The controversial Narrabri Gas Project has received planning approval from the NSW Independent Planning Commission, paving the way for developer Santos to commence construction of the project, despite significant community concerns around the environmental impacts of the project.
The Commission issued its approval on Wednesday to the massive Narrabri gas project, saying that it was ‘satisfied’ that project would be able to manage the concerns raised by the project opponents, which included fears the project would be damaging to local ecosystems, contribute to global greenhouse gas emissions and would fail to deliver upon promised reductions to energy prices.
In granting approval to the project, the NSW Independent Planning Commission pointed to the expected economic benefits of the Narrabri gas project as part of its reasons for deciding to grant planning approval to the project.
“The Commission finds that the project has the potential to improve gas security for Australia’s east coast gas market,” the Commission said. “It will also deliver economic and social benefits to the people of NSW, including through a diversification of industry for Narrabri and the surrounding region, immediate and ongoing employment opportunities and significant direct funding for local infrastructure and community projects.”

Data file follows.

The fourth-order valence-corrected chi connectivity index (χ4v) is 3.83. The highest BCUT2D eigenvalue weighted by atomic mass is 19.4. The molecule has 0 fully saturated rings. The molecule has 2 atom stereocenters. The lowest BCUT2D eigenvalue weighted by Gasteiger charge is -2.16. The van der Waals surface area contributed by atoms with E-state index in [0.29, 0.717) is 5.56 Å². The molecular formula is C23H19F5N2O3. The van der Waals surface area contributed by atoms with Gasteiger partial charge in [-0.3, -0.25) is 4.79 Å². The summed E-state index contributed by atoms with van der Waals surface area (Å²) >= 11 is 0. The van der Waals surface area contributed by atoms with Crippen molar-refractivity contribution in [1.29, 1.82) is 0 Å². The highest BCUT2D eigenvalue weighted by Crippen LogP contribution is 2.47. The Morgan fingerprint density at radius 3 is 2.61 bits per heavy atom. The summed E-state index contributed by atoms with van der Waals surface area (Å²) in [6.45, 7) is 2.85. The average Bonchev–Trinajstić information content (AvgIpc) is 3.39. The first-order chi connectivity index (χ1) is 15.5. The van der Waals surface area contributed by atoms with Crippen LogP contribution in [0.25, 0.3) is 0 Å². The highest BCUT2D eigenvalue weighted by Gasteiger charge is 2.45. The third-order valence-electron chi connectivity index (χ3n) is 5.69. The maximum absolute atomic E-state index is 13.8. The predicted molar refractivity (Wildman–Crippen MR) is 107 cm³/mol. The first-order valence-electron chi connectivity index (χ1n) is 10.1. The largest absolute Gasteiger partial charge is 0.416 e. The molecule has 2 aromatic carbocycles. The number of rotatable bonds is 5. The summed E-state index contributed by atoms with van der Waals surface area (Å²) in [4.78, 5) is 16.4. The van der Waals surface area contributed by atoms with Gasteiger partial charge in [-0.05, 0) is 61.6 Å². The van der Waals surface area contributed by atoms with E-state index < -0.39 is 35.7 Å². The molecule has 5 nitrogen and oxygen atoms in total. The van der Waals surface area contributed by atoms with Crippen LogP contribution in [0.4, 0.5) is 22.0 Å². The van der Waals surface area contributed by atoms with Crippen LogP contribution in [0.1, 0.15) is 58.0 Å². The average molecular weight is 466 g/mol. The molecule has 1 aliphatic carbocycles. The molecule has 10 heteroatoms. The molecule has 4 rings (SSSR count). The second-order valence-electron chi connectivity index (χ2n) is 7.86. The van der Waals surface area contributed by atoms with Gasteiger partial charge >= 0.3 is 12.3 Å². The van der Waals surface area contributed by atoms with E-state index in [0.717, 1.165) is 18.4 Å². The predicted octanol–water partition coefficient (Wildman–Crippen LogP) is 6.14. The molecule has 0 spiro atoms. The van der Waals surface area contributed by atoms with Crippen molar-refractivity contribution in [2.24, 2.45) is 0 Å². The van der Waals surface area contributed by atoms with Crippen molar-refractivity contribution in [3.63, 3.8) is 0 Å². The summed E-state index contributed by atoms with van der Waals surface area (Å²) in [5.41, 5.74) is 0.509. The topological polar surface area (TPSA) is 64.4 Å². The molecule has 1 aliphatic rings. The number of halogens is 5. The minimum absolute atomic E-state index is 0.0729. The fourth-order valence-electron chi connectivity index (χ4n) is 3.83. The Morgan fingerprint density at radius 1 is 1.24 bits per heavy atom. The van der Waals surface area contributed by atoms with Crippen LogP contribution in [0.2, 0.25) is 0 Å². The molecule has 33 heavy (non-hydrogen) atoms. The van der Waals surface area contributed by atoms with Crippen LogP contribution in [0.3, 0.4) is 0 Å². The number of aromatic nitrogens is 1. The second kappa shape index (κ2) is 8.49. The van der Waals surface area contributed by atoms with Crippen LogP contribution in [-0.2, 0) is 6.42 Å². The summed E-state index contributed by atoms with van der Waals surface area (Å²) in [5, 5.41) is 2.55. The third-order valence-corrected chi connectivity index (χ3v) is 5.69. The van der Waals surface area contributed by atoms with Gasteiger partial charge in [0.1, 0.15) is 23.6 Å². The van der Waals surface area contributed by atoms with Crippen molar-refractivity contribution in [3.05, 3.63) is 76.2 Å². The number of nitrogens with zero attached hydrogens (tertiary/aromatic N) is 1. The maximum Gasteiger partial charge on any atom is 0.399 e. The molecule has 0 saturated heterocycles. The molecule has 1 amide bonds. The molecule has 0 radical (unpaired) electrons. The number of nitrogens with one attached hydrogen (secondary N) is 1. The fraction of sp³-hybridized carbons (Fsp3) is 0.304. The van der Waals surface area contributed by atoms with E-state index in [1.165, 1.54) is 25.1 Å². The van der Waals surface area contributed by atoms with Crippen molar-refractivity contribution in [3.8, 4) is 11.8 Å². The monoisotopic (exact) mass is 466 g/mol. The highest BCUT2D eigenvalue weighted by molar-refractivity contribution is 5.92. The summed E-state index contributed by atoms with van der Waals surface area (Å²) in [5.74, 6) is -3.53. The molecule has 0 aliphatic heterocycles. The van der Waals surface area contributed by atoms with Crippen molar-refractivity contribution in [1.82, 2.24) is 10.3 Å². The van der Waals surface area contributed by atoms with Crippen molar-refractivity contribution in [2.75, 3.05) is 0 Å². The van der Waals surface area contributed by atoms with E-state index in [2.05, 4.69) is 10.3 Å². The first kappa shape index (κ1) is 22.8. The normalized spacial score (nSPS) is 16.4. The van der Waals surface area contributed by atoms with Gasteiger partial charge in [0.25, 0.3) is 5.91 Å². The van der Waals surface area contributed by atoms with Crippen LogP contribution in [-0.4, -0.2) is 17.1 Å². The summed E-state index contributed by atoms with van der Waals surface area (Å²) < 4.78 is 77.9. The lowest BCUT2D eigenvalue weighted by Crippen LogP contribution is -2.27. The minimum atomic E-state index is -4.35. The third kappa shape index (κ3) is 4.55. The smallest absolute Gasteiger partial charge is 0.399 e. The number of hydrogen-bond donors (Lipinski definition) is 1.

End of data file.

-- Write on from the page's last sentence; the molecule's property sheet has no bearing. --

“Following its detailed deliberations, the Commission concludes the project is in the public interest and that any negative impacts can be effective mitigated with strict conditions.”
The planning commission said that on balance, the project would be in the public interest, as it would establish a significant new supply of gas within New South Wales, while stating that it believed the environmental concerns raised by project opponents were manageable.
The commission issued a ‘phased’ approval for the project, requiring Santos to deliver on certain conditions before progressing to the construction and operation of the project. The conditions largely require Santos to prepare and publish modelling of the project and management plans for groundwater, biodiversity, and other environmental impacts.